SCIENTISTS in NASA have telescopes that can look back across oceans of time to the very birth of the universe. But I’ll bet they’ll never find a lens powerful enough to see to the end of January.
Yes, January is dragging on like a bad Netflix series this year. A particularly long, badly written Soviet spy series filled with clunky dialogue, long camera zooms and plodding synthesiser music.
Some months zip by in the blink of an eye.
The zippy symphony of May. The my, my, my of Mundy’s July.
January goes on like an extended box set, episode after episode filled with down-and-out characters failing to stay out of the pub. They think about going for a run, then opt for a biscuit. They smash bathroom mirrors and fling weighing scales out of windows.
‘Netflix and chill’ has no romantic connotations in this month. It’s just you clutching a hot water bottle, waiting for the kettle to boil.
And just when you think the final credits are going to roll on January, you realise you’re only halfway through the series.
There’s still another fortnight to go.
Good God, will this month ever end?
I keep glancing at the calendar, hoping and praying that we might have reached the last week of the month, that the oasis of Pay Day might materialise before us in the desert of early 2023.
It’s the 16th, then the 17th, then back to the 13th again – you wake up in cold sweats thinking it’s New Year’s Day. Blue Monday gives way to Worried Wednesday, gives way to Sorry Saturday.
Thursday doesn’t even get out of bed.
By Sunday, you are in the foetal position on the couch watching Dermot Bannon picking out marble countertops, and you are pining for Ballyheigue in June.
But however blue you might be feeling as we crawl towards the finish line of January, remember that there’s light at the end of the tunnel.
Spring is only around the corner. As George Harrison sang – all things shall pass. Even January.
The evenings are starting to stretch. You might even consider booking a holiday.
And however bad you are feeling, take solace in that it cannot be as bad as how the lads in Fine Gael are feeling.
Pink faces all over FG
BOY oh boy, talk about starting the year by planting your face straight into the concrete.
Yep, Leo and Co have begun 2023 with all the elegance of Richard Branson’s Virgin Orbit. (Spoiler alert: it crashed into the sea).
The twin crises in healthcare and housing are now so omnipresent you almost accept them as part of the furniture of our national dialogue.
All this has now been augmented by other, slow-creeping mini-crises that are currently plaguing the coalition, all emanating from Fine Gael.
First, there was the Minister of State at the Department of Enterprise Damien English who forgot to declare a property he owned to Sipo, the standards in public office committee. This can happen to anyone, of course. We all know that houses are like socks – you could find them in any old place – down behind the hot press, in the back of the couch – anywhere!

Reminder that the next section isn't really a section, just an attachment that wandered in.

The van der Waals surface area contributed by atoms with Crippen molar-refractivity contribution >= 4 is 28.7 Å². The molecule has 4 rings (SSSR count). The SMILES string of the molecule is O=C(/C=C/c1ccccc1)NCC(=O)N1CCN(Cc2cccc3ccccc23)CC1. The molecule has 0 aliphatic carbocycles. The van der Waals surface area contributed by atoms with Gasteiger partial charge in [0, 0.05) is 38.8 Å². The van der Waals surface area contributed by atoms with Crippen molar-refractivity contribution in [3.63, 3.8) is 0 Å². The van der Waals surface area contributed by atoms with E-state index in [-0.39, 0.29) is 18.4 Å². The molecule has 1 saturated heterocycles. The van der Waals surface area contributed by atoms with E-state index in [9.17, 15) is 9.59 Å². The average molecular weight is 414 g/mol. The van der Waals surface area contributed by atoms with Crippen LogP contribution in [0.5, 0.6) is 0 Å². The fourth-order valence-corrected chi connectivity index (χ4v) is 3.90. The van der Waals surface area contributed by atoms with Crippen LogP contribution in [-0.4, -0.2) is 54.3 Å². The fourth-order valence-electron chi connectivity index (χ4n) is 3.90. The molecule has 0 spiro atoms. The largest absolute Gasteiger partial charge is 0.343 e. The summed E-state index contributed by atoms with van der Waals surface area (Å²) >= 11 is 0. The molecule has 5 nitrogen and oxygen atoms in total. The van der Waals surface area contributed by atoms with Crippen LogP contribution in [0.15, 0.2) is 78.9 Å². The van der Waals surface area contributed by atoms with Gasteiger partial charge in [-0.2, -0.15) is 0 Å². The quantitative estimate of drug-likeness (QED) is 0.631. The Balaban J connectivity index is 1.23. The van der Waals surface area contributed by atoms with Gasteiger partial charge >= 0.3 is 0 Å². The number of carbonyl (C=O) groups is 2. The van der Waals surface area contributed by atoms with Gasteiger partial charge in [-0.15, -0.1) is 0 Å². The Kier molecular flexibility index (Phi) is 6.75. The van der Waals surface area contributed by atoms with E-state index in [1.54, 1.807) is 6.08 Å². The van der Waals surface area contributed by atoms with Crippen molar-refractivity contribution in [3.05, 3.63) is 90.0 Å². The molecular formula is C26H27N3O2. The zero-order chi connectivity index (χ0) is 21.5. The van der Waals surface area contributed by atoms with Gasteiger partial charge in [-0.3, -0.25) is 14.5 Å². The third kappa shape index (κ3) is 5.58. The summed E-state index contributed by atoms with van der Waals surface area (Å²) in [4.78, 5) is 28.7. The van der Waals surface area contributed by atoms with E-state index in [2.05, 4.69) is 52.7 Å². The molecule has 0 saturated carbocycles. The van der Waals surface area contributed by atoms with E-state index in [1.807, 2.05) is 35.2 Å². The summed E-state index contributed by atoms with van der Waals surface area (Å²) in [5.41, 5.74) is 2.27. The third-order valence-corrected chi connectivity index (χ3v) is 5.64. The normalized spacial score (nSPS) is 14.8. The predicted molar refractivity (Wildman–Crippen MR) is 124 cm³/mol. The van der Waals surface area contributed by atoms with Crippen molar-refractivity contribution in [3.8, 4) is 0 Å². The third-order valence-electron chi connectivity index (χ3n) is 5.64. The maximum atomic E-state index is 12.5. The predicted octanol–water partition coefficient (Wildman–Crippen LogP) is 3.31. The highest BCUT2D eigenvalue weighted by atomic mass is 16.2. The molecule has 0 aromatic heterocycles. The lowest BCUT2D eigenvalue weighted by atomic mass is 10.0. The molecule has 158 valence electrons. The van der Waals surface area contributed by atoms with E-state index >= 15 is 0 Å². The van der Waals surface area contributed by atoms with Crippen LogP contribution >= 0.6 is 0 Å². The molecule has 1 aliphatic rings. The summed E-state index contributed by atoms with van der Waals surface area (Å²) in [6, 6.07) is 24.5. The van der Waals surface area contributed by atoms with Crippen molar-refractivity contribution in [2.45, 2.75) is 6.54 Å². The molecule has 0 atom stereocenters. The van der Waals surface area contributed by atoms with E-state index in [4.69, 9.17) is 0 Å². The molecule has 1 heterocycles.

But the government’s woes weren’t over after Mr English resigned. It turned out Paschal Donohoe was in trouble. Yes, Paschal ‘I finished all my business studies homework and read a novel’ Donohoe.
Having got elected on the last count seven years ago in Dublin Central, O’Donoghue’s election campaign is now being revisited due to discrepancies in election expenses. This could spell real bother for Paschal, particularly if more undocumented expenses emerge.
And if all that wasn’t bad enough for Fine Gael, while English and Donohoe were in hot water, poor old Michael Collins was in hot pink!
Doctored images emerged online of Collins carrying Dior and Chanel shopping bags in either hand.
The provocative little piece of pop art is called ‘Duty-Free State’ by Dublin-based artist Will St Leger.
I’m hearing reports from West Cork that this isn’t going down at all well.
Needless to say, I stand ready for battle in the capital if called upon.
(Not on Thursday please, though, as I have a hair appointment).
Maybe that’s what can bring Fine Gael out of their funk – an old-fashioned war with Dublin hipsters.
Old dog for the hard road
IF the coverage of Prince Harry’s blockbuster autobiography wasn’t driving you all spare already (see what I did there?) there was a bit of a lift to the January gloom this week when Jeremy Clarkson was forced into making a second apology for his disgraceful comments about Meghan Markle before Christmas.
Obviously, his bosses in Amazon and ITV were none too pleased with his scurrilous remarks, which might be the real impetus here.
Nothing moves powerful men like the real and present threat to their powerful jobs. Hopefully, Clarkson, an old dog in the broadcasting game, and truly skilled at it to boot, can take some stock and learn some new tricks.
Words have power. Only a few weeks ago in Ireland, junior minister Anne Rabbitte had excrement thrown at her, a new low surely in this country.
Although nobody is suggesting these incidents are linked, it behoves the adults in the room, especially influential broadcasters with huge audiences, to use their words responsibly.